People Say I'm Crazy
John Cadigan is an artist. Cadigan also has schizophrenia, which makes life infinitely more difficult for him. People Say I'm Crazy is a firsthand look at how somebody with schizophrenia lives. Cadigan and his sister Katie (Out of My Mind) co-directed the film, which turns the camera on John to show what he experiences on a daily basis. The result is moving and enlightening. Schizophrenia is a disorder that causes its victims to lose touch with reality. Cadigan has paranoid schizophrenia, which means he also has constant feelings of persecution.
Cadigan developed the disorder while in college. He bounced around from doctor to doctor, each giving different diagnoses. He later underwent electro-convulsive therapy and started taking Clorazil. As a result, his personality changed (like in the film Tarnation) and he gained 150 pounds. The beginning of the film finds him living in a group home, working on his art. The simplest things are extremely difficult, as Cadigan is prone to bouts of depression. It's tough watching him lash out at Katie, thinking delusionally that she is trying to use his condition in order to further her film career. The next day he realizes that this was wrong, but the fact that he thinks like this seriously troubles him.
One constant in Cadigan's life is his family. He has two sisters and his parents are divorced, by at the onset of his condition, everybody came together in order to support him. His family is extremely loving and there for him at every step. Cadigan, like anybody else, wants to be able to care for himself. He realizes that this is extremely difficult, but doing so would be a huge step for him. A later portion of the film deals with his attempts to obtain his own apartment.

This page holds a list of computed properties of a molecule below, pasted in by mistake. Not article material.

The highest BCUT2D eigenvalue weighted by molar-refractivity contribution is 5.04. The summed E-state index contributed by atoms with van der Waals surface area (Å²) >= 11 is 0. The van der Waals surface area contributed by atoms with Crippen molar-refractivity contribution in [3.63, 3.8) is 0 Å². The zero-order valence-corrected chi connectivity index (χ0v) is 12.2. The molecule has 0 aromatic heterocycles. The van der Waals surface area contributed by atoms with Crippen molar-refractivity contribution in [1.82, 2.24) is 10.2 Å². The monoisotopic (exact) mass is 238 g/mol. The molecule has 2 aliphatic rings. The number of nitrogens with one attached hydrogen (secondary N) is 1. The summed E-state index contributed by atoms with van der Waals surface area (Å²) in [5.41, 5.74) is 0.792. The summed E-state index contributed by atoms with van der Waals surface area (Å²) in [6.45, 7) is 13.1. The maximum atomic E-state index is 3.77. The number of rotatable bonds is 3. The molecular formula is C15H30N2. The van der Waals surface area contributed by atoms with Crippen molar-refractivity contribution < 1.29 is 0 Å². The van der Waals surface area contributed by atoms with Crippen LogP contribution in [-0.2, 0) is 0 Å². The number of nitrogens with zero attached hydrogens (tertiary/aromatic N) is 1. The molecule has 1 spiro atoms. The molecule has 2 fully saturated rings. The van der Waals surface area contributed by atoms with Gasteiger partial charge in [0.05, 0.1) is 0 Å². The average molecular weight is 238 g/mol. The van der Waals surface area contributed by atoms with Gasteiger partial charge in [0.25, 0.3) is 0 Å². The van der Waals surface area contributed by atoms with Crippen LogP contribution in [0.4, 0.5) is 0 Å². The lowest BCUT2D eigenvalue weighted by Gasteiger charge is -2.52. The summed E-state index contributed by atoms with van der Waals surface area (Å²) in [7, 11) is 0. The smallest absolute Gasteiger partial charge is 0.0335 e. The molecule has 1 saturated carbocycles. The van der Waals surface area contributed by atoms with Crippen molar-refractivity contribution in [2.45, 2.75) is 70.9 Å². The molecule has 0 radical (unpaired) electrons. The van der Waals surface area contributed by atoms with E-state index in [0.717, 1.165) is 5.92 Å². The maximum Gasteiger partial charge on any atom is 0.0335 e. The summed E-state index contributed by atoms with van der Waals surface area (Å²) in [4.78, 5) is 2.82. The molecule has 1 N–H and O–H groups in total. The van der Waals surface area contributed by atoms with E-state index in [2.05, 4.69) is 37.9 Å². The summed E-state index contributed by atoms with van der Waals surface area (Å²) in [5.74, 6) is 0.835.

Cadigan mentions that his sister began filming him when his condition started. However, People Say I'm Crazy begins as he is nearly his thirtieth birthday. This missing footage would prove extremely enlightening. Cadigan frequently alludes to the fact that his condition was much worse earlier. Seeing this would show both his improvement and provide more insight on how debilitating schizophrenia is. Without this footage, the film is still a testament to Cadigan. He is an accomplished woodcutter, and one of his goals was to finish a large piece before his thirtieth birthday. Cadigan takes things one step at a time, and continues pressing forward despite all the odds stacked against him. People Say I'm Crazy is an inspiring story, if not a tad overly long.
|Mongoose Rates It: Not Bad.|
|1 hour, 24 minutes, Not Rated but contains some language, would be a PG-13 or possibly an R.|
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